Ferguson can remember when taking on Airdrie was no laughing matter - he still has the scars to remind him - and is determined to do all he can in his new role to help them return to a more prominent position in Scottish football than the third tier.

“Broomfield wasn’t a nice place to go when I was a player,” he said. “They were a tough mob. They had two big centre backs at the time. I’m not kidding you, their necks were thicker than my thighs. Playing against them was a right good laugh. We have to show that ambition and try to get up the divisions.”

Ferguson, of course, has had more serious matters to concern himself with than the fortunes of a football club in the past year. His brother suffered a brain haemorrhage last May and required to undergo emergency surgery. “It was a bad one,” he said. “It was a very, very difficult one that. Hopefully we never have to go through that again.”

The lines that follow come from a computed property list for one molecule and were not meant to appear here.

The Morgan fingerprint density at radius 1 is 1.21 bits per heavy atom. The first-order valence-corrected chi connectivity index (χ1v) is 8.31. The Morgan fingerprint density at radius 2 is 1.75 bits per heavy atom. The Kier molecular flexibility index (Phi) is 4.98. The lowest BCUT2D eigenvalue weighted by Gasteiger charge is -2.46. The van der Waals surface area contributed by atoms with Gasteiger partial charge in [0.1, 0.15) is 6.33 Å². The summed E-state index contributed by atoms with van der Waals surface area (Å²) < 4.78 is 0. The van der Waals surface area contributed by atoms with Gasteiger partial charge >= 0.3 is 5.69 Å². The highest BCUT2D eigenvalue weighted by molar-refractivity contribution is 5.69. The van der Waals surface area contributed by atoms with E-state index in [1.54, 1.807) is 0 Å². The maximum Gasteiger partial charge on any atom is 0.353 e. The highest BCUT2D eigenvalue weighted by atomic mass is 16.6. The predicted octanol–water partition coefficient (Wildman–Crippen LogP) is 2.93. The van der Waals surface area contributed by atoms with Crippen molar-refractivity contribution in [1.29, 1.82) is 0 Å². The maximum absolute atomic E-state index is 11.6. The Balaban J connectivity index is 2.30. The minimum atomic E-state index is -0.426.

The 76-year-old has, like so many in his homeland and beyond, been delighted to see Sir Alex make a remarkable recovery and return to Manchester United matches. “It is great he is back in his seat again and back watching games,” he said. “It’s his life isn’t it. It’s been his life. Both our lives. But especially him with the success he’s had.

“As long as he doesn’t rush things. You know Alec. Alec wants to be out playing again. That is his nature. Alec has got to be up and at it and busy. He has worked hard at everything he has been in. He was a hard worker as a player and a manager and he is the same now he is a director. He has been missed at Old Trafford.”

Martin Ferguson's presence at the Excelsior Stadium will prove most welcome for Airdrie in the seasons to come too.